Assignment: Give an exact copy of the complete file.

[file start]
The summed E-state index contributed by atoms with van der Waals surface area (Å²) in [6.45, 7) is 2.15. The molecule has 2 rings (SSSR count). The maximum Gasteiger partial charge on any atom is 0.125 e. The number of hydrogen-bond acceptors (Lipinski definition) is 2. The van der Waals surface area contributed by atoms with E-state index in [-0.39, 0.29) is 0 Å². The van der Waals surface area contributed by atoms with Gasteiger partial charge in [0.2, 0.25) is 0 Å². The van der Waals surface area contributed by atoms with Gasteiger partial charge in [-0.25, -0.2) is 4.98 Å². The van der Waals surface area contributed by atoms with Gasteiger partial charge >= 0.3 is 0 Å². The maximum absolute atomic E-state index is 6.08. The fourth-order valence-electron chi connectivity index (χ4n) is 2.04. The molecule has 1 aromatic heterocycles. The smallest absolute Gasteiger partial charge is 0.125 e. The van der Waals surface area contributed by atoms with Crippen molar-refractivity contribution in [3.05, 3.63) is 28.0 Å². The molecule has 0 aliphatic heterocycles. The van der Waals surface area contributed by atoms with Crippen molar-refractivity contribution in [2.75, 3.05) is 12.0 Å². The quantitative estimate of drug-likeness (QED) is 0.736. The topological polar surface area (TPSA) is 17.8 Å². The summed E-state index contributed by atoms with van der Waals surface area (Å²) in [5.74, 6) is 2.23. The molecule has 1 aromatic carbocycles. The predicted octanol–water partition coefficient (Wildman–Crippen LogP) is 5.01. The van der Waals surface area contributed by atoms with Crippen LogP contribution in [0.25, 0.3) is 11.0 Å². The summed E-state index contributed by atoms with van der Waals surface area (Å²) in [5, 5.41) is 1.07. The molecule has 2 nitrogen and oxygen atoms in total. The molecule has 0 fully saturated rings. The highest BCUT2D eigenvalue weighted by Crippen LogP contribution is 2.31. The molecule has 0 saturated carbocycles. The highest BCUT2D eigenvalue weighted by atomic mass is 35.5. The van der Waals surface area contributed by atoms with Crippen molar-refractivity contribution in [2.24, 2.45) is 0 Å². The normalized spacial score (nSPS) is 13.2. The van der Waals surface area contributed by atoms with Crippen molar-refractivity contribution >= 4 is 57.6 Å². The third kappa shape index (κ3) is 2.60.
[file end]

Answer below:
The summed E-state index contributed by atoms with van der Waals surface area (Å²) in [6.45, 7) is 2.15. The molecule has 2 rings (SSSR count). The maximum Gasteiger partial charge on any atom is 0.125 e. The number of hydrogen-bond acceptors (Lipinski definition) is 2. The van der Waals surface area contributed by atoms with E-state index in [-0.39, 0.29) is 0 Å². The van der Waals surface area contributed by atoms with Gasteiger partial charge in [0.2, 0.25) is 0 Å². The van der Waals surface area contributed by atoms with Gasteiger partial charge in [-0.25, -0.2) is 4.98 Å². The van der Waals surface area contributed by atoms with Gasteiger partial charge >= 0.3 is 0 Å². The maximum absolute atomic E-state index is 6.08. The fourth-order valence-electron chi connectivity index (χ4n) is 2.04. The molecule has 1 aromatic heterocycles. The smallest absolute Gasteiger partial charge is 0.125 e. The van der Waals surface area contributed by atoms with Crippen molar-refractivity contribution in [3.05, 3.63) is 28.0 Å². The molecule has 0 aliphatic heterocycles. The van der Waals surface area contributed by atoms with Crippen molar-refractivity contribution in [2.75, 3.05) is 12.0 Å². The quantitative estimate of drug-likeness (QED) is 0.736. The topological polar surface area (TPSA) is 17.8 Å². The summed E-state index contributed by atoms with van der Waals surface area (Å²) in [5.74, 6) is 2.23. The molecule has 1 aromatic carbocycles. The predicted octanol–water partition coefficient (Wildman–Crippen LogP) is 5.01. The van der Waals surface area contributed by atoms with Crippen LogP contribution in [0.25, 0.3) is 11.0 Å². The summed E-state index contributed by atoms with van der Waals surface area (Å²) in [5, 5.41) is 1.07. The molecule has 2 nitrogen and oxygen atoms in total. The molecule has 0 fully saturated rings. The highest BCUT2D eigenvalue weighted by Crippen LogP contribution is 2.31. The molecule has 0 saturated carbocycles. The highest BCUT2D eigenvalue weighted by atomic mass is 35.5. The van der Waals surface area contributed by atoms with Crippen molar-refractivity contribution in [2.24, 2.45) is 0 Å². The normalized spacial score (nSPS) is 13.2. The van der Waals surface area contributed by atoms with Crippen molar-refractivity contribution >= 4 is 57.6 Å². The third kappa shape index (κ3) is 2.60.